This is the 3rd part of a response to an article that was sent to me via Twitter entitled Leading archaeologist says Old testament storeis are fiction. (Yes, that’s the actual title of the article.) That article was sent to me in the midst of a Twitter firestorm of responses to an article I shared entitled 5 Uncomfortable Facts Atheists Need To Hear by Barak Lurie, a former atheist. (You can read my responses to the firestorm here, here, and here.)
The opening sentence of this article, posted on Sunday, March 28, 1993, says: “ABRAHAM, Jacob, Moses, King David, and King Solomon in all his splendour, never existed, a 15-year study of archaeological evidence has concluded.” The first post in this series addressed the question of Is There Archaeological Evidence for Abraham?. The next post addressed the question of Is There Any Archaeological Evidence for Exodus? This post is going to help address the question of whether there is any evidence for David and Solomon.
My first post in this response series started with the following, which I feel is worth repeating as it helps to put the question of whether there is any archaeological evidence for David in perspective.
One thing to understand is that archaeology will not corroborate every detail of history. As J. Warner Wallace points out in his article Why Doesn’t Archaeology Corroborate Every Detail of the New Testament Accounts?:
But what are we to say to those who argue the Biblical archeological record is incomplete? The answer is best delivered by another expert witness in the field, Dr. Edwin Yamauchi, historian and Professor Emeritus at Miami University. Yamauchi wrote a book entitled, The Stones and the Scripture, where he rightly noted that archaeological evidence is a matter of “fractions”:
Only a fraction of the world’s archaeological evidence still survives in the ground.
Only a fraction of the possible archaeological sites have been discovered.
Only a fraction have been excavated, and those only partially.
Only a fraction of those partial excavations have been thoroughly examined and published.
Only a fraction of what has been examined and published has anything to do with the claims of the Bible!
Old Testament scholar James Hoffmeier (who specializes in issues of Old Testament historicity and archaeology) says:
As a field archaeologist myself, I am keenly aware of how little has actually survived from the ancient past, owing to natural forces, such as moisture in many forms, deflation, and earthquakes, as well as human impact in the form of later occupation (in ancient times), reusing earlier building materials, human destruction (war and burning), and modern development (urban and agricultural). Realistic expectations about what archaeology can and cannot do for biblical studies must always be kept in mind.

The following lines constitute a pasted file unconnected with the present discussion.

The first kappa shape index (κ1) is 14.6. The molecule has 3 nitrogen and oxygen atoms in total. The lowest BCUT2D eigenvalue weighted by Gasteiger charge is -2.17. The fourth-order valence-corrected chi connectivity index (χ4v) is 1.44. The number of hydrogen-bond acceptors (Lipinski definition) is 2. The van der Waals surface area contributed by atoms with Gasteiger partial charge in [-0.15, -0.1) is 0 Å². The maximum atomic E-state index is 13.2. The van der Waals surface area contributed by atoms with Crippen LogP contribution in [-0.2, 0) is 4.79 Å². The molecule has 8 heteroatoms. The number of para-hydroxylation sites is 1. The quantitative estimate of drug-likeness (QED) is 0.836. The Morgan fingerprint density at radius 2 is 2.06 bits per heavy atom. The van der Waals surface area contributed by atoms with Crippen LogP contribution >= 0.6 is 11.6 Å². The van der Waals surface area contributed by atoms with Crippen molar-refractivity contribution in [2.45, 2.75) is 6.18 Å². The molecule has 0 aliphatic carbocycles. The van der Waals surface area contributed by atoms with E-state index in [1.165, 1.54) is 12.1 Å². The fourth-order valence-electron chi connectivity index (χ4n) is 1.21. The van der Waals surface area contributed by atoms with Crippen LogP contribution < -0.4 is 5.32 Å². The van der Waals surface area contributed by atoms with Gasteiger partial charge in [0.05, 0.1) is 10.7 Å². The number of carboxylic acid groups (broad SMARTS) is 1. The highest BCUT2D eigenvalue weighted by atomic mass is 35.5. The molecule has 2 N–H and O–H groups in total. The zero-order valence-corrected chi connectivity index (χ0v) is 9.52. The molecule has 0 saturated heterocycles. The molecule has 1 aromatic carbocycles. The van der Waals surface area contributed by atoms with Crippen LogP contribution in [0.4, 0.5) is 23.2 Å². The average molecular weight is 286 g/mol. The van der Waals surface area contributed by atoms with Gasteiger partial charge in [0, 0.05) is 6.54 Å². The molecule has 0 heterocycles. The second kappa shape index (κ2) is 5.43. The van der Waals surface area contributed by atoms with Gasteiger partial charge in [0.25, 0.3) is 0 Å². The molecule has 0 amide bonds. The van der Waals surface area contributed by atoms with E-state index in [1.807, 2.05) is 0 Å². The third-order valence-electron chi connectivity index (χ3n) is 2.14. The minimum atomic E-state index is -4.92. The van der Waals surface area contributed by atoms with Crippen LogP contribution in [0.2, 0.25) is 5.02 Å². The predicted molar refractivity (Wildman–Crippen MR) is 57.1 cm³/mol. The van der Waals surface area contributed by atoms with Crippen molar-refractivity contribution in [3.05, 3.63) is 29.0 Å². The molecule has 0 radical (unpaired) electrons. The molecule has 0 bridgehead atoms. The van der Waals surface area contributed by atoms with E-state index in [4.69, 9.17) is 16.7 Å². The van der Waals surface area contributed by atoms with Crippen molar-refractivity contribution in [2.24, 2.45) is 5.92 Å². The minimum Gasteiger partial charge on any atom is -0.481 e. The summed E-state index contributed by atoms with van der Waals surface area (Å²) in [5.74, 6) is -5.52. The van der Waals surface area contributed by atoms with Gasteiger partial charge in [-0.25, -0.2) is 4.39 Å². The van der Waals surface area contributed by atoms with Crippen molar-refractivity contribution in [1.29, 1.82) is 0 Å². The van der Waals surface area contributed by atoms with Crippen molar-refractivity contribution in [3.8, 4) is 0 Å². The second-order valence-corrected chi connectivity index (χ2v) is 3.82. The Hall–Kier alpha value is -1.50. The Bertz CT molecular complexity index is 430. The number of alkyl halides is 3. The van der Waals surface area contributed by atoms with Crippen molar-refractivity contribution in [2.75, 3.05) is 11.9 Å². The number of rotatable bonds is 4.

Peter S. Williams quotes in his article Archaeology and the Historical Reliability of the New Testament:
As Nelson Glueck states, on the one hand “It may be stated categorically that no archaeological discovery has ever contraverted a biblical reference”, whereas on the other “Scores of archaeological findings have been made which confirm in clear outline or exact detail historical statements in the Bible.”…
Likewise, Joseph Free confirms: “Archaeology has confirmed countless passages which had been rejected by critics as unhistorical or contrary to known facts.”…
And as Lee Strobel observes:
In trying to determine if a witness is being truthful, journalists and lawyers will test all the elements of his or her testimony that can be tested. If this investigation reveals that the person was wrong in those details, this casts considerable doubt on the veracity of his or her entire story. However, if the minutiae check out, this is some indication – not conclusive proof but some evidence – that maybe the witness is being reliable in his or her overall account
With this understanding in place, let’s talk about the final claim on the article in question.
– King David and King Solomon.
Do we have archaeological evidence for David or Solomon? Yes, we have several findings that point to David as well as Solomon.
The Tel Dan Stele
Discovered the same year as the article I’m responding to, it is The First Historical Evidence of King David from the Bible. As Biblical Archaeology describes it:
The broken and fragmentary inscription commemorates the victory of an Aramean king over his two southern neighbors: the “king of Israel” and the “king of the House of David.” In the carefully incised text written in neat Aramaiccharacters, the Aramean king boasts that he, under the divine guidance of the god Hadad, vanquished several thousand Israelite and Judahite horsemen and charioteers before personally dispatching both of his royal opponents. Unfortunately, the recovered fragments of the “House of David” inscription do not preserve the names of the specific kings involved in this brutal encounter, but most scholars believe the stela recounts a campaign of Hazael of Damascus in which he defeated both Jehoram of Israel and Ahaziah of Judah.
Josh and Sean McDowell, in their book Evidence That Demands a Verdict: Life-Changing Truth For a Skeptical World, say this:
This stele documents the existence of a royal line of David within two hundred years of his reign and within one hundred and fifty years of the end of Solomon’s reign. It establishes a direct reference to David that is much nearer his time than any previous references and “shows that David was not a late fiction.” (McKenzie, KD, 13)
Evidence, pg 516
Drew Covert explains why this is significant: